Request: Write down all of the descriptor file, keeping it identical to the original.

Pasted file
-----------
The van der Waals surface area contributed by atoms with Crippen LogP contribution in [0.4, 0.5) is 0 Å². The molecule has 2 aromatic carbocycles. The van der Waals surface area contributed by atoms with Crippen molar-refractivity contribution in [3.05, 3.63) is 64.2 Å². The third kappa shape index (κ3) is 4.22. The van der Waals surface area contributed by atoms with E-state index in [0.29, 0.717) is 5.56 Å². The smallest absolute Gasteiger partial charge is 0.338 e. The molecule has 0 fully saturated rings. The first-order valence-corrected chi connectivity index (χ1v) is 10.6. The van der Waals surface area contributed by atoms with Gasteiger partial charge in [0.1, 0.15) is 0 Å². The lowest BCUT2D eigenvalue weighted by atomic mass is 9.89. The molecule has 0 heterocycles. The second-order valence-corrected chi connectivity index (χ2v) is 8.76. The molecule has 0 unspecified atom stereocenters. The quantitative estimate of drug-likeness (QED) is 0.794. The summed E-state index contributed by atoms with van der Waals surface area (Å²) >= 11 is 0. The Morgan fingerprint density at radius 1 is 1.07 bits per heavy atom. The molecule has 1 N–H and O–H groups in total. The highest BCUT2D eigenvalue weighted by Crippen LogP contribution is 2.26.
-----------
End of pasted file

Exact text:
The van der Waals surface area contributed by atoms with Crippen LogP contribution in [0.4, 0.5) is 0 Å². The molecule has 2 aromatic carbocycles. The van der Waals surface area contributed by atoms with Crippen molar-refractivity contribution in [3.05, 3.63) is 64.2 Å². The third kappa shape index (κ3) is 4.22. The van der Waals surface area contributed by atoms with E-state index in [0.29, 0.717) is 5.56 Å². The smallest absolute Gasteiger partial charge is 0.338 e. The molecule has 0 fully saturated rings. The first-order valence-corrected chi connectivity index (χ1v) is 10.6. The van der Waals surface area contributed by atoms with Gasteiger partial charge in [0.1, 0.15) is 0 Å². The lowest BCUT2D eigenvalue weighted by atomic mass is 9.89. The molecule has 0 heterocycles. The second-order valence-corrected chi connectivity index (χ2v) is 8.76. The molecule has 0 unspecified atom stereocenters. The quantitative estimate of drug-likeness (QED) is 0.794. The summed E-state index contributed by atoms with van der Waals surface area (Å²) >= 11 is 0. The Morgan fingerprint density at radius 1 is 1.07 bits per heavy atom. The molecule has 1 N–H and O–H groups in total. The highest BCUT2D eigenvalue weighted by Crippen LogP contribution is 2.26.